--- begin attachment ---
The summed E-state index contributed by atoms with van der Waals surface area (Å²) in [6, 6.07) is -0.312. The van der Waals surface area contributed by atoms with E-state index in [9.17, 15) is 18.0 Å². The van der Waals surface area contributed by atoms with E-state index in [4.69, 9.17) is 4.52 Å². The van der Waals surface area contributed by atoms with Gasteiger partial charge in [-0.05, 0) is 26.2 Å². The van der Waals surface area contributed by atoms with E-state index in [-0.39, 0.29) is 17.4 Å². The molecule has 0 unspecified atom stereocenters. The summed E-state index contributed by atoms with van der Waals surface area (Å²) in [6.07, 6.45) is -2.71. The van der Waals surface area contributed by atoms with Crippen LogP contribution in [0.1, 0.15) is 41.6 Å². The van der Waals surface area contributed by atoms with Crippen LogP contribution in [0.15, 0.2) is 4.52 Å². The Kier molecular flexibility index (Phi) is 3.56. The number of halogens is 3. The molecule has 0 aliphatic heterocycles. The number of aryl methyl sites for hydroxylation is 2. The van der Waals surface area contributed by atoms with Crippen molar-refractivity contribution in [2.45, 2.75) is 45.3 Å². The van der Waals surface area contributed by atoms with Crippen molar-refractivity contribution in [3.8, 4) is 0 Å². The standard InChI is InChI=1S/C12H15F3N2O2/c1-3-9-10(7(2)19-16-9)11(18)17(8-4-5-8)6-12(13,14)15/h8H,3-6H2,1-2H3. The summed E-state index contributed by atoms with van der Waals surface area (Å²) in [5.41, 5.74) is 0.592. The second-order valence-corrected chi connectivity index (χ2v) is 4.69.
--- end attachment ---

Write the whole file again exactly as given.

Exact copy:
The summed E-state index contributed by atoms with van der Waals surface area (Å²) in [6, 6.07) is -0.312. The van der Waals surface area contributed by atoms with E-state index in [9.17, 15) is 18.0 Å². The van der Waals surface area contributed by atoms with E-state index in [4.69, 9.17) is 4.52 Å². The van der Waals surface area contributed by atoms with Gasteiger partial charge in [-0.05, 0) is 26.2 Å². The van der Waals surface area contributed by atoms with E-state index in [-0.39, 0.29) is 17.4 Å². The molecule has 0 unspecified atom stereocenters. The summed E-state index contributed by atoms with van der Waals surface area (Å²) in [6.07, 6.45) is -2.71. The van der Waals surface area contributed by atoms with Crippen LogP contribution in [0.1, 0.15) is 41.6 Å². The van der Waals surface area contributed by atoms with Crippen LogP contribution in [0.15, 0.2) is 4.52 Å². The Kier molecular flexibility index (Phi) is 3.56. The number of halogens is 3. The molecule has 0 aliphatic heterocycles. The number of aryl methyl sites for hydroxylation is 2. The van der Waals surface area contributed by atoms with Crippen molar-refractivity contribution in [2.45, 2.75) is 45.3 Å². The van der Waals surface area contributed by atoms with Crippen molar-refractivity contribution in [3.8, 4) is 0 Å². The standard InChI is InChI=1S/C12H15F3N2O2/c1-3-9-10(7(2)19-16-9)11(18)17(8-4-5-8)6-12(13,14)15/h8H,3-6H2,1-2H3. The summed E-state index contributed by atoms with van der Waals surface area (Å²) in [5.41, 5.74) is 0.592. The second-order valence-corrected chi connectivity index (χ2v) is 4.69.